Mile 20 is both grounds for immense hope (so close!) and heavy foreboding (so far!). Thanks to all of you who are part of our team.

Mile 20

home stretch

Like any great competitor (yes, as proud dad I can say this), Soren is finishing this last of the planned cycles strong. Even I, who has grown accustomed to Soren’s ability to duck many of the side effects that are ever-present here on the pediatric oncology wing at Boston Children’s, am amazed. By sticking to a regular regimen of anti-nausea meds and keeping Soren active, he has generally been in great form. Hall-ball, Wii baseball and Mario Kart, math, writing and reading exercises, art, legos: he is exactly what you’d hope from a 6-yr old cooped up in a hospital.

Below, a portfolio of the last several days with a bit of commentary. Thank you to all for your concern and support.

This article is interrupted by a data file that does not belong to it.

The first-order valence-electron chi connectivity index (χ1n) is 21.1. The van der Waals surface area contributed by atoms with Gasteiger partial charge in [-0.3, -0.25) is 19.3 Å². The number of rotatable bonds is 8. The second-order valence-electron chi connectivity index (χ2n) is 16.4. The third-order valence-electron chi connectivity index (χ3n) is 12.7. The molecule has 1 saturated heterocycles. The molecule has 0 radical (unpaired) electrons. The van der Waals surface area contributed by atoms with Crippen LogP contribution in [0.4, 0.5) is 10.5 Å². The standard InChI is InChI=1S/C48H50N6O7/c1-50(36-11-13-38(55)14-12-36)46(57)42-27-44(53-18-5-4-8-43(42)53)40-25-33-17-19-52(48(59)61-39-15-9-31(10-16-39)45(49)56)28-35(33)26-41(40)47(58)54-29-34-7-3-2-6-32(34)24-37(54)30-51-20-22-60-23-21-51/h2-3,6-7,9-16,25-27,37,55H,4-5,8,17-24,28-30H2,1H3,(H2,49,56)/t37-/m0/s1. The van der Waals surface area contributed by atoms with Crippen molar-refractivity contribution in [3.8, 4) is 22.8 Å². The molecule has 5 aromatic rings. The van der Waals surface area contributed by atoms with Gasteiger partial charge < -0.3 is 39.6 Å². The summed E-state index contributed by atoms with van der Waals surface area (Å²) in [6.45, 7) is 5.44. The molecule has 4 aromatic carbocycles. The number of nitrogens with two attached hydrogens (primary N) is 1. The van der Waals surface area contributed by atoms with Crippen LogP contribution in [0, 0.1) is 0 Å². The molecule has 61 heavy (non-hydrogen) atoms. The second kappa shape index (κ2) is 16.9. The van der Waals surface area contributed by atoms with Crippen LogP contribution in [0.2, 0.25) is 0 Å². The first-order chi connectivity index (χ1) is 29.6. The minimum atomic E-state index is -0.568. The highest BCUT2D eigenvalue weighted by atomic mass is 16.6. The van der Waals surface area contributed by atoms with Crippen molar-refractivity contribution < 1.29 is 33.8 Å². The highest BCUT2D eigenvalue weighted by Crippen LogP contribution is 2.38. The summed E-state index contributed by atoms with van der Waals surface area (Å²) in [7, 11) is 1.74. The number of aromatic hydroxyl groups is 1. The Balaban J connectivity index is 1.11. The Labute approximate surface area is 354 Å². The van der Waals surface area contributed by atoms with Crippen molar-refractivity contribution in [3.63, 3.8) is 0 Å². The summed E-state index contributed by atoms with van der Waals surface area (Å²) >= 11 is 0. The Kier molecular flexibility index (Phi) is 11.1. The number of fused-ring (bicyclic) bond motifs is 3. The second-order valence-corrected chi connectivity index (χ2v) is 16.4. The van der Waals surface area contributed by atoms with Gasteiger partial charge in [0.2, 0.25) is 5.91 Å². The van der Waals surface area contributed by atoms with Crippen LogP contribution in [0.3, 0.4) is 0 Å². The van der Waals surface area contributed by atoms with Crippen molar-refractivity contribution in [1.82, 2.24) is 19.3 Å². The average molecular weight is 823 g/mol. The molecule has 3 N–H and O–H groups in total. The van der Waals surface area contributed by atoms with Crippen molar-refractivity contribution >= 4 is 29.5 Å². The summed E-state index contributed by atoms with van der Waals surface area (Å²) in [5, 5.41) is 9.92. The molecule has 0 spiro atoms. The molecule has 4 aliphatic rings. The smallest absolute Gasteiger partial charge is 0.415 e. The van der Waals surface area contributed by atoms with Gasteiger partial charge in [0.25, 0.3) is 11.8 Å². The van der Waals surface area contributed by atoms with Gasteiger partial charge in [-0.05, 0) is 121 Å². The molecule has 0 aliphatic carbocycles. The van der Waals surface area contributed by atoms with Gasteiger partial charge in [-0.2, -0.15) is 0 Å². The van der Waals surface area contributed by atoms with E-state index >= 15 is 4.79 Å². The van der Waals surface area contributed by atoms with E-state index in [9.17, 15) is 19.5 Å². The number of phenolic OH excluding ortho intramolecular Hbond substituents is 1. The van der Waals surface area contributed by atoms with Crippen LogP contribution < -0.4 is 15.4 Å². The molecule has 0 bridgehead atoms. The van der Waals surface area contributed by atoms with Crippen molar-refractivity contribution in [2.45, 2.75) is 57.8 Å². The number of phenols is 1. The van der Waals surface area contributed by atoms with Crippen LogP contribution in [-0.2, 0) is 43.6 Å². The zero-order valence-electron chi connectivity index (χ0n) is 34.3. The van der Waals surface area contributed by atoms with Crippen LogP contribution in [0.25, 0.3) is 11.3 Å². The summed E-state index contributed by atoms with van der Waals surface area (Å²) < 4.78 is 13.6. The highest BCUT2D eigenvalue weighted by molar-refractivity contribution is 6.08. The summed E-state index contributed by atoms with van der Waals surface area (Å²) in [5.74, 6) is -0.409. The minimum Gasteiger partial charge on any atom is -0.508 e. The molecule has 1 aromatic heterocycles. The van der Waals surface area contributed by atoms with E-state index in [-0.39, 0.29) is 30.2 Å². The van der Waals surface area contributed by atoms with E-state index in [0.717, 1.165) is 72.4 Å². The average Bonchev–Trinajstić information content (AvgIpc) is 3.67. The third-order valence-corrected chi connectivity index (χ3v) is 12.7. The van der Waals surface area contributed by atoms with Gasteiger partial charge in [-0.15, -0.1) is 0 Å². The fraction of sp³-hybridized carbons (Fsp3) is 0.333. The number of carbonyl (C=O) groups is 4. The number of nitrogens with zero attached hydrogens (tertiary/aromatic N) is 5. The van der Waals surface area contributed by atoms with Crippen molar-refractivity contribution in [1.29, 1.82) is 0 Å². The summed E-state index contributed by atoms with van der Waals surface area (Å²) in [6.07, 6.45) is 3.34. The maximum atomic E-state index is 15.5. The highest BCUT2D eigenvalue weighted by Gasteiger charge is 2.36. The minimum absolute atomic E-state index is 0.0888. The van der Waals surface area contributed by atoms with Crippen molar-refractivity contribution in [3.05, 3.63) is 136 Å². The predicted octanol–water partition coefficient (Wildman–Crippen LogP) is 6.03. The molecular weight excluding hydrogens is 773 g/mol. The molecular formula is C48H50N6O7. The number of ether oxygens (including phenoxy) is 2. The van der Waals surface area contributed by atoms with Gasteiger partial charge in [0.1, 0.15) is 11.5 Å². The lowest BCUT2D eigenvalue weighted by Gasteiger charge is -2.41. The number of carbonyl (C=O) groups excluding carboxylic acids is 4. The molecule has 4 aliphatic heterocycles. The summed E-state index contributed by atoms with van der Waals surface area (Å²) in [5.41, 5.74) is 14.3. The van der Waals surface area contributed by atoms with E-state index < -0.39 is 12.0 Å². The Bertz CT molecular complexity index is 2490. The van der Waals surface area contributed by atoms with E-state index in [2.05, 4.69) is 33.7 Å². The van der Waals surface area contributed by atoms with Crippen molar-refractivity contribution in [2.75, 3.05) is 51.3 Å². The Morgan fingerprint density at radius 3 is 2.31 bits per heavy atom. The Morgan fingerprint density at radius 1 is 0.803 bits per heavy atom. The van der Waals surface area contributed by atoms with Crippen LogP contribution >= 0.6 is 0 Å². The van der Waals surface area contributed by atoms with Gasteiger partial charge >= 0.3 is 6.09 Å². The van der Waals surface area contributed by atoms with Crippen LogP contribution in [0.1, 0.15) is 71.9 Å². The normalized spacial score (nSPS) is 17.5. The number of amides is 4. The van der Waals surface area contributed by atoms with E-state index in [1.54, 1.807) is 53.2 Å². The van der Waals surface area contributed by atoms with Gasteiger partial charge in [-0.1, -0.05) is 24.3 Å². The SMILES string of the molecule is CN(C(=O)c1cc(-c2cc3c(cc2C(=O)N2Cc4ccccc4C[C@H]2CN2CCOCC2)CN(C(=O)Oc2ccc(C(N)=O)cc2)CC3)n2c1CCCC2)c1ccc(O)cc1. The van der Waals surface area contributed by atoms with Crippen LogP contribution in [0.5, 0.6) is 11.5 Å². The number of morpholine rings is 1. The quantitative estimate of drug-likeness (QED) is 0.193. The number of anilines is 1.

a rough snapshot of the first treatment. note the chartreuse color on the one line

After a few up-and-down days over the weekend for Soren, the whole family came down to visit and share the day, plus a bonus visit from buddy Jos:

Captain Underpants for Soren, green popsicle for Harlan. Good times!

Soren continued his Lego creativity and was happy to entertain the staff:

I remain Stash-Tastic!

Today, we had a huge day working on our vehicle assignment for the 1st grade class at Berwick. We won’t share Soren’s work just yet, but it inspired all of us here. Let’s just say it’s amazing what you can do with medical supplies when you’re feeling craft-y.

Still, we won’t presume that we’re out of the woods. Tomorrow is another spinal procedure, which often brings challenges. And we will hope that the lingering abnormalities aren’t the match of the rest of super-Soren, but rather weakened mutants of his irrepressible self. So we hope for HOME tomorrow evening, and then another fateful scan the following week.

 

home stretch

once more into the breach